While the East Coast braced for a historic snowstorm Monday, the commodity markets instead focused on the weather patterns affecting crops in North and South America.
In wheat, prices dipped between 6 and almost 10 cents on the prospect of precipitation, falling to $5.242 for May futures. “Wheat was … pressured by a favorable forecast for U.S. winter wheat areas,” said Brian Grete of Pro Farmer. “Forecasts call for rains through areas of the Plains that received snowfall last week
Listen to Grete’s full comments on the day's crop and livestock markets here.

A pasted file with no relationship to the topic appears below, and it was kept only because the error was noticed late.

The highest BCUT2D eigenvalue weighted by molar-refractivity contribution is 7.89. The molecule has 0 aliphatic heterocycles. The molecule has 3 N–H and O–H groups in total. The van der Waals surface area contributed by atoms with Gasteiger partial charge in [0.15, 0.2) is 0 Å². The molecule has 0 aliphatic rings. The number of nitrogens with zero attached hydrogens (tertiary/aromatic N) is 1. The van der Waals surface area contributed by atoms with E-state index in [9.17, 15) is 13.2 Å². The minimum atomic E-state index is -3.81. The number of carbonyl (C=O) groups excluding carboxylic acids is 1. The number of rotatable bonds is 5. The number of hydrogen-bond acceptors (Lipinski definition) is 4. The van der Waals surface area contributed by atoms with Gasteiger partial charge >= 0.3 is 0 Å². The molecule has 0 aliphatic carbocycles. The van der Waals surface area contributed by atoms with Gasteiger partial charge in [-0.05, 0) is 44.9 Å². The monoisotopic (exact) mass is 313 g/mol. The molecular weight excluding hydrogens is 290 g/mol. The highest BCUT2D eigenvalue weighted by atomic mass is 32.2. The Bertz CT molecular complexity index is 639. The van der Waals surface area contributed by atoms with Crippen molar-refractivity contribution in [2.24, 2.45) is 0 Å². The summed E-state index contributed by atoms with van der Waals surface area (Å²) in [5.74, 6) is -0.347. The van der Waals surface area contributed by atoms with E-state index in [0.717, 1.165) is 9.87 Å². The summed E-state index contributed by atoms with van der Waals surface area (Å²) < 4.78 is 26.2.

In South America, it’s the lack of rain during this growing stage that matters. With higher than expected export inspections and questionable weather, soybean futures climbed up than 10 cents on Monday to end at $9.96 for July futures. “The Brazilian forecast was also price supportive as the drier areas are likely to see little moisture relief this week,” Grete said. “Rains are forecasted to be spotty, and temps will remain above normal in central Brazil.”